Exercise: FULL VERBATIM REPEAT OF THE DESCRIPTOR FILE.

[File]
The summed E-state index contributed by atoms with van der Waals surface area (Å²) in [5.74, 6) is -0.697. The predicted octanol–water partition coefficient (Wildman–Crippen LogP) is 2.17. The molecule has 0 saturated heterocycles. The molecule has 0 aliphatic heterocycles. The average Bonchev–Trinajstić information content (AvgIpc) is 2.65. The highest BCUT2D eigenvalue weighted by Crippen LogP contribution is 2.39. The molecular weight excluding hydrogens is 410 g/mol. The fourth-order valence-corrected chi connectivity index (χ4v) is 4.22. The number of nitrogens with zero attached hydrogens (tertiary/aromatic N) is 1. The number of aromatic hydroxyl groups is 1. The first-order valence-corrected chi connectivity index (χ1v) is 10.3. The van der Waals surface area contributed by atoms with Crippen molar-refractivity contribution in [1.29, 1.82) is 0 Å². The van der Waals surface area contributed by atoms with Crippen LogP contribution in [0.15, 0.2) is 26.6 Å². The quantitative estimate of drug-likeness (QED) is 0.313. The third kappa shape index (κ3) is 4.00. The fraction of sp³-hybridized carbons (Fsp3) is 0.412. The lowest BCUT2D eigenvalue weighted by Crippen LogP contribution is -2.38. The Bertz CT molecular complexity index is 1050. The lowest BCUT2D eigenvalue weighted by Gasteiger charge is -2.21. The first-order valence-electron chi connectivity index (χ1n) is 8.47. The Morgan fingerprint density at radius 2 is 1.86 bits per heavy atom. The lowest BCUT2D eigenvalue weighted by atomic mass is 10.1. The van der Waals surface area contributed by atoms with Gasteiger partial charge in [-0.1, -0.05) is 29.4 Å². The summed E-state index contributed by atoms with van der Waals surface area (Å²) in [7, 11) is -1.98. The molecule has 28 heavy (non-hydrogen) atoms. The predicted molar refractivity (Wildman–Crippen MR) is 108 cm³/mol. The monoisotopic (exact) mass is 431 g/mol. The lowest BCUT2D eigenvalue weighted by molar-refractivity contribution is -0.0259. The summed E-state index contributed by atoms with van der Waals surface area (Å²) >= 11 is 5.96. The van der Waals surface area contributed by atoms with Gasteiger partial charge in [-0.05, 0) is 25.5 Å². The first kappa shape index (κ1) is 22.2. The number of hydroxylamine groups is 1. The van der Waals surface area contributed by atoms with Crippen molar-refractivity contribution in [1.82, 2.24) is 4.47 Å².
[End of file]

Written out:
The summed E-state index contributed by atoms with van der Waals surface area (Å²) in [5.74, 6) is -0.697. The predicted octanol–water partition coefficient (Wildman–Crippen LogP) is 2.17. The molecule has 0 saturated heterocycles. The molecule has 0 aliphatic heterocycles. The average Bonchev–Trinajstić information content (AvgIpc) is 2.65. The highest BCUT2D eigenvalue weighted by Crippen LogP contribution is 2.39. The molecular weight excluding hydrogens is 410 g/mol. The fourth-order valence-corrected chi connectivity index (χ4v) is 4.22. The number of nitrogens with zero attached hydrogens (tertiary/aromatic N) is 1. The number of aromatic hydroxyl groups is 1. The first-order valence-corrected chi connectivity index (χ1v) is 10.3. The van der Waals surface area contributed by atoms with Crippen molar-refractivity contribution in [1.29, 1.82) is 0 Å². The van der Waals surface area contributed by atoms with Crippen LogP contribution in [0.15, 0.2) is 26.6 Å². The quantitative estimate of drug-likeness (QED) is 0.313. The third kappa shape index (κ3) is 4.00. The fraction of sp³-hybridized carbons (Fsp3) is 0.412. The lowest BCUT2D eigenvalue weighted by Crippen LogP contribution is -2.38. The Bertz CT molecular complexity index is 1050. The lowest BCUT2D eigenvalue weighted by Gasteiger charge is -2.21. The first-order valence-electron chi connectivity index (χ1n) is 8.47. The Morgan fingerprint density at radius 2 is 1.86 bits per heavy atom. The lowest BCUT2D eigenvalue weighted by atomic mass is 10.1. The van der Waals surface area contributed by atoms with Gasteiger partial charge in [-0.1, -0.05) is 29.4 Å². The summed E-state index contributed by atoms with van der Waals surface area (Å²) in [7, 11) is -1.98. The molecule has 28 heavy (non-hydrogen) atoms. The predicted molar refractivity (Wildman–Crippen MR) is 108 cm³/mol. The monoisotopic (exact) mass is 431 g/mol. The lowest BCUT2D eigenvalue weighted by molar-refractivity contribution is -0.0259. The summed E-state index contributed by atoms with van der Waals surface area (Å²) >= 11 is 5.96. The van der Waals surface area contributed by atoms with Gasteiger partial charge in [-0.05, 0) is 25.5 Å². The first kappa shape index (κ1) is 22.2. The number of hydroxylamine groups is 1. The van der Waals surface area contributed by atoms with Crippen molar-refractivity contribution in [1.82, 2.24) is 4.47 Å².